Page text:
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GRADUATE OF THE STATE NORMAL SCHOOL, AND LATE OF THE BROOKLYN COLLEGIATE

AND POLYTECHNIC INSTITUTE, AUTHOR OF PRIMARY ARITHMETIC, ETC.

SCHERMERHORN, BANCROFT & CO.,
NEW YORK, 130 GRAND ST PHILADELPHIA, 512 ARCH ST.

LT
07

A y F 346 ,
KY 24903

HARVARD
UNIVERSITY
LIBRARY

1947 Traiffeisentier

Entered according to Act of Congress in the year 1864, by

S. A. FELTER,
In the Clerk's Office of the District Court for the Southern District

of New York.

CASE, LOCKWOOD & Co.,

ELECTROTYPERS AND PRINTERS,

HARTFORD, CONN.

1

PREFACE.

In the preparation of this work the author has labored to secure, 1st, discipline of mind by requiring a formula for each step of the analysis ; 2nd, rapidity, accuracy, and complete familiarity with commercial transactions, by giving a large number of abstract and practical examples and problems; 3rd, thoroughness, by a systematic daily review.

Upon the introduction of Mental Arithmetic into our schools, the solution of problems by rule gave place, in some degree, to analysis, which has, however, been applied but little to the more advanced subjects of Commercial Arithmetic. A complete system of analysis constitutes an important, and it is hoped, a very advantageous feature of this work.

In most published text books on arithmetic more attention has been given to the development of the science and the properties of numbers, and the logical arrangement of subjects than to their application to business transactions. Most of the examples are prepared with particular reference to the subject which they are to illustrate, much time and space are devoted to arithmetical puzzles, and the commercial examples often contain most improbable conditions. While the arrangement of subjects is logical, it is not natural, and does not follow the order of simplicity, thereby involving the pupil in diffiulties before his mind is sufficiently developed to master them. The subject of Proportion, or the Rule of Three, has received undue prominence; for all commercial questions can be more easily solved by Analysis. Reduction of Currencies, Duodecimals, Permutation, and the Progressions are superfluous in a commercial arithmetic, and should be discussed in a higher arithmetic only. In this work an effort has been made to avoid these and similar faults.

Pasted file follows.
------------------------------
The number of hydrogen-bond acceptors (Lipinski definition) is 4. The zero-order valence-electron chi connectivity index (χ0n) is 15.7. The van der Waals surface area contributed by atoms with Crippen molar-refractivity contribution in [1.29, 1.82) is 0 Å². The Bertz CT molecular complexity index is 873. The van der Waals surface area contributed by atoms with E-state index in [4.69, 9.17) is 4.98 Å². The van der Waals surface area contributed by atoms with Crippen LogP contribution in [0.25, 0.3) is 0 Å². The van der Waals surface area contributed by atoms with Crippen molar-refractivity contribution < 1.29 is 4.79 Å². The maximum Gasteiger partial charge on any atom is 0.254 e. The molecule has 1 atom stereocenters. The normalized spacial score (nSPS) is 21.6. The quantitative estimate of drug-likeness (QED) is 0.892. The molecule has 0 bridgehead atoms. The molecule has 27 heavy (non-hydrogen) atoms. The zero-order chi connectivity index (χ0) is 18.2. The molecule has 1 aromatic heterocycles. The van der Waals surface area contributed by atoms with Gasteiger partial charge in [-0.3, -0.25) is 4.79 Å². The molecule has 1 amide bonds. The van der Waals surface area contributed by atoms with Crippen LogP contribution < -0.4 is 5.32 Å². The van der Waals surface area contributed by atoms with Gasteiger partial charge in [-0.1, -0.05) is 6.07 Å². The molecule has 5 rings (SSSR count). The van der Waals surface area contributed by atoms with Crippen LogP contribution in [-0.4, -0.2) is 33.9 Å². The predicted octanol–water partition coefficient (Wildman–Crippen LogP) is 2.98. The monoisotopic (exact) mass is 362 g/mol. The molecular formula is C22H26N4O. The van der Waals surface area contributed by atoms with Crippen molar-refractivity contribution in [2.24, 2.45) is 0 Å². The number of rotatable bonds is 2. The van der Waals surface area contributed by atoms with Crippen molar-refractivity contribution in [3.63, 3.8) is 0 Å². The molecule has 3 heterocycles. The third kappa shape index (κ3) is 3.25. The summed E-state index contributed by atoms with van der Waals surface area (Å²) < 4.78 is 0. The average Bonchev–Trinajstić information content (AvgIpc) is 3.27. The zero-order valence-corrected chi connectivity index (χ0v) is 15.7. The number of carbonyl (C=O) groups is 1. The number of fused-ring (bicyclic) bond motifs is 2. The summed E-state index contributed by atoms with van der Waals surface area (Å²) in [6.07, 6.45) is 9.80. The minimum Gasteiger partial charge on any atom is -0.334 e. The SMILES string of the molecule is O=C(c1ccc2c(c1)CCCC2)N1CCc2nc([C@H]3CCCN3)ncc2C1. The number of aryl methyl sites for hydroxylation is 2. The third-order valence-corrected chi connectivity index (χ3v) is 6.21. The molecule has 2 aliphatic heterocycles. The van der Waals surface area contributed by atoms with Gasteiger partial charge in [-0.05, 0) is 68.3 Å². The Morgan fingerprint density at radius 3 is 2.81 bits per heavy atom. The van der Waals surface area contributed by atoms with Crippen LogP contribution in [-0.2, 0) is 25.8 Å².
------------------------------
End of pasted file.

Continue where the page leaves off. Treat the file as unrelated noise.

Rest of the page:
The work is divided into two parts; the first containing a complete theoretical review of the subjects contained in the First Book, with important additions of principles and contractions in the fundamental rules and denominate num. bers. Exercises in the composition of examples may be carried to any desirable extent. The second part commences with the Properties of Numbers, and Fractions, and is, really, the continuation of Book First. No pupil should begin it without being thoroughly acquainted with the subjects treated in that volume; for a neglect of this precaution will great embarrass both pupil and teacher.

The author wishes to acknowledge his indebtedness to those teachers who have shown their interest in this series by kindly offering valuable suggestions, as well as to R. S. Delisser, Esq., for his method of averaging accounts by interest, which he has kindly given permission to use.

COLLEGIATE AND POLYTECHNIC INSTITUTE,

BROOKLYN, N. Y., May, 1864.

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În presenting this work to his fellow teachers, the author deems it proper to exhibit its peculiarities more fully than he can do in a preface for the general reader.

ANALYSIS.—This work is intended to continue the subject of commercial arithmetic as left in Book First; and, also, to make it in some measure complete for those who wish a theoretical review of the subjects treated in that volume. All the tables, principles, analyses, formulas, &c., given in the First Book are, therefore, reproduced in the second, with model examples for composition, by which the key to the formation of problems as well as their true analysis is clearly exhibited. (See Anal., page 27.)

Every complex, concrete, or commercial problem, can be separated into elementary questions, and each question involves one of six arithmetical formulas. Using the symbols x and y, we have:

I. If some oranges cost æ cts., and some apples cost y cts., both will cost the sum of these quantities, which are x+y cts.

II. If the oranges cost x cts., and the apples cost y cts., will cost as many more cents than the apples as the difference of these quantities, which is

Xy

cts. III. If one orange cost x cts., y oranges will cost y times x cts., which is xXy cts.

IV. If a cts. are equally divided among y boys, each boy will re. ceive one y part of x cts., which is x-y cts.

V. If one orange costs y cts., as many oranges can be bought for cts. as y cts. are contained times in x cts., which are x-y times.

VI. If a boy have a cts. and he give away y cts., he will give , away the part of his money.

the oranges

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